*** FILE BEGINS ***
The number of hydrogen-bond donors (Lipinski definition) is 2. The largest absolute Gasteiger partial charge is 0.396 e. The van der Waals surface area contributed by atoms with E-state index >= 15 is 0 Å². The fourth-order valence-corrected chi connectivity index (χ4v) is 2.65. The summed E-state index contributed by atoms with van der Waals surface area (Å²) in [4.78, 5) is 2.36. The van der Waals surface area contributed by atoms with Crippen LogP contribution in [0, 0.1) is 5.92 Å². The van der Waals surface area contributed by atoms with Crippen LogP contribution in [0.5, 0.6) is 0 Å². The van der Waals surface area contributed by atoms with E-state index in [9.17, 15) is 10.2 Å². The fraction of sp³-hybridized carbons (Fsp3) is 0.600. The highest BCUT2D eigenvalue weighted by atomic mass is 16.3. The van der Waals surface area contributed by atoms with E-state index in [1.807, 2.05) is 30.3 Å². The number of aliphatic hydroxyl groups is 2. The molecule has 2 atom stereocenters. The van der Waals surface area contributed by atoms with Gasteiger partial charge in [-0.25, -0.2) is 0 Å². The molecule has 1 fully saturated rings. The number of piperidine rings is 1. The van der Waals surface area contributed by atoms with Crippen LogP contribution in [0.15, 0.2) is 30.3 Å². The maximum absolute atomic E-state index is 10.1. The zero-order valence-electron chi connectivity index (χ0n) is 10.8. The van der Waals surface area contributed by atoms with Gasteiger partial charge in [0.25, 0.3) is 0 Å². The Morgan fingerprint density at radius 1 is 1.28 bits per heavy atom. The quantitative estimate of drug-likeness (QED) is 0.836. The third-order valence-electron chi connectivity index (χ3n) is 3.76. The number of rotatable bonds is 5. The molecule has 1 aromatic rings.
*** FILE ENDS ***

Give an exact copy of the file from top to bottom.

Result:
The number of hydrogen-bond donors (Lipinski definition) is 2. The largest absolute Gasteiger partial charge is 0.396 e. The van der Waals surface area contributed by atoms with E-state index >= 15 is 0 Å². The fourth-order valence-corrected chi connectivity index (χ4v) is 2.65. The summed E-state index contributed by atoms with van der Waals surface area (Å²) in [4.78, 5) is 2.36. The van der Waals surface area contributed by atoms with Crippen LogP contribution in [0, 0.1) is 5.92 Å². The van der Waals surface area contributed by atoms with Crippen LogP contribution in [0.5, 0.6) is 0 Å². The van der Waals surface area contributed by atoms with E-state index in [9.17, 15) is 10.2 Å². The fraction of sp³-hybridized carbons (Fsp3) is 0.600. The highest BCUT2D eigenvalue weighted by atomic mass is 16.3. The van der Waals surface area contributed by atoms with E-state index in [1.807, 2.05) is 30.3 Å². The number of aliphatic hydroxyl groups is 2. The molecule has 2 atom stereocenters. The van der Waals surface area contributed by atoms with Gasteiger partial charge in [-0.25, -0.2) is 0 Å². The molecule has 1 fully saturated rings. The number of piperidine rings is 1. The van der Waals surface area contributed by atoms with Crippen LogP contribution in [0.15, 0.2) is 30.3 Å². The maximum absolute atomic E-state index is 10.1. The zero-order valence-electron chi connectivity index (χ0n) is 10.8. The van der Waals surface area contributed by atoms with Gasteiger partial charge in [0.25, 0.3) is 0 Å². The Morgan fingerprint density at radius 1 is 1.28 bits per heavy atom. The quantitative estimate of drug-likeness (QED) is 0.836. The third-order valence-electron chi connectivity index (χ3n) is 3.76. The number of rotatable bonds is 5. The molecule has 1 aromatic rings.